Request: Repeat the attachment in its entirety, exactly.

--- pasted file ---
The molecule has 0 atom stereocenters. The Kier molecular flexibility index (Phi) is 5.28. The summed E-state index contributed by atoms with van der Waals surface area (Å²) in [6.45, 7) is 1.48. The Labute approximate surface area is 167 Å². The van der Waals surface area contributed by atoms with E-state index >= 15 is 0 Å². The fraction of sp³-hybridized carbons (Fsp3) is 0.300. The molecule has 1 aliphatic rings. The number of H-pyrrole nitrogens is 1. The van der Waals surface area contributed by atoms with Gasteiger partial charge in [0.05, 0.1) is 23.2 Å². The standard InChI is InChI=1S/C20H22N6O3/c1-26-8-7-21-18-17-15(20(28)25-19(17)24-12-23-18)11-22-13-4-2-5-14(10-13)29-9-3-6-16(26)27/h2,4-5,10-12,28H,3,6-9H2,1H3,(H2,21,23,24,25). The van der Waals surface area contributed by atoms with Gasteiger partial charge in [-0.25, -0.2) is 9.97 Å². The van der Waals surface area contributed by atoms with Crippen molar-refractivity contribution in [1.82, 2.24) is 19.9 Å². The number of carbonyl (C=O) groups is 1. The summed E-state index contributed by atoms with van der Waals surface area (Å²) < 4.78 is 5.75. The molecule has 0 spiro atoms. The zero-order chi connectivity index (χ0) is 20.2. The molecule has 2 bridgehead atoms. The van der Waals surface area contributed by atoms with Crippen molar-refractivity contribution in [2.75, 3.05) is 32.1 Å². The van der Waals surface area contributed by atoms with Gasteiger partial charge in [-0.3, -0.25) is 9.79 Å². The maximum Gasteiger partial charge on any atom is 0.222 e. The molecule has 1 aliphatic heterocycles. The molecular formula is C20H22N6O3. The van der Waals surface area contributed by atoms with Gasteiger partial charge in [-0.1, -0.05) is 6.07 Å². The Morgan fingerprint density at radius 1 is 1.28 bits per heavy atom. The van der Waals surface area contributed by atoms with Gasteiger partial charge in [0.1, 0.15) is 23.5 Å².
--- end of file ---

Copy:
The molecule has 0 atom stereocenters. The Kier molecular flexibility index (Phi) is 5.28. The summed E-state index contributed by atoms with van der Waals surface area (Å²) in [6.45, 7) is 1.48. The Labute approximate surface area is 167 Å². The van der Waals surface area contributed by atoms with E-state index >= 15 is 0 Å². The fraction of sp³-hybridized carbons (Fsp3) is 0.300. The molecule has 1 aliphatic rings. The number of H-pyrrole nitrogens is 1. The van der Waals surface area contributed by atoms with Gasteiger partial charge in [0.05, 0.1) is 23.2 Å². The standard InChI is InChI=1S/C20H22N6O3/c1-26-8-7-21-18-17-15(20(28)25-19(17)24-12-23-18)11-22-13-4-2-5-14(10-13)29-9-3-6-16(26)27/h2,4-5,10-12,28H,3,6-9H2,1H3,(H2,21,23,24,25). The van der Waals surface area contributed by atoms with Gasteiger partial charge in [-0.25, -0.2) is 9.97 Å². The van der Waals surface area contributed by atoms with Crippen molar-refractivity contribution in [1.82, 2.24) is 19.9 Å². The number of carbonyl (C=O) groups is 1. The summed E-state index contributed by atoms with van der Waals surface area (Å²) < 4.78 is 5.75. The molecule has 0 spiro atoms. The zero-order chi connectivity index (χ0) is 20.2. The molecule has 2 bridgehead atoms. The van der Waals surface area contributed by atoms with Crippen molar-refractivity contribution in [2.75, 3.05) is 32.1 Å². The van der Waals surface area contributed by atoms with Gasteiger partial charge in [-0.3, -0.25) is 9.79 Å². The maximum Gasteiger partial charge on any atom is 0.222 e. The molecule has 1 aliphatic heterocycles. The molecular formula is C20H22N6O3. The van der Waals surface area contributed by atoms with Gasteiger partial charge in [-0.1, -0.05) is 6.07 Å². The Morgan fingerprint density at radius 1 is 1.28 bits per heavy atom. The van der Waals surface area contributed by atoms with Gasteiger partial charge in [0.1, 0.15) is 23.5 Å².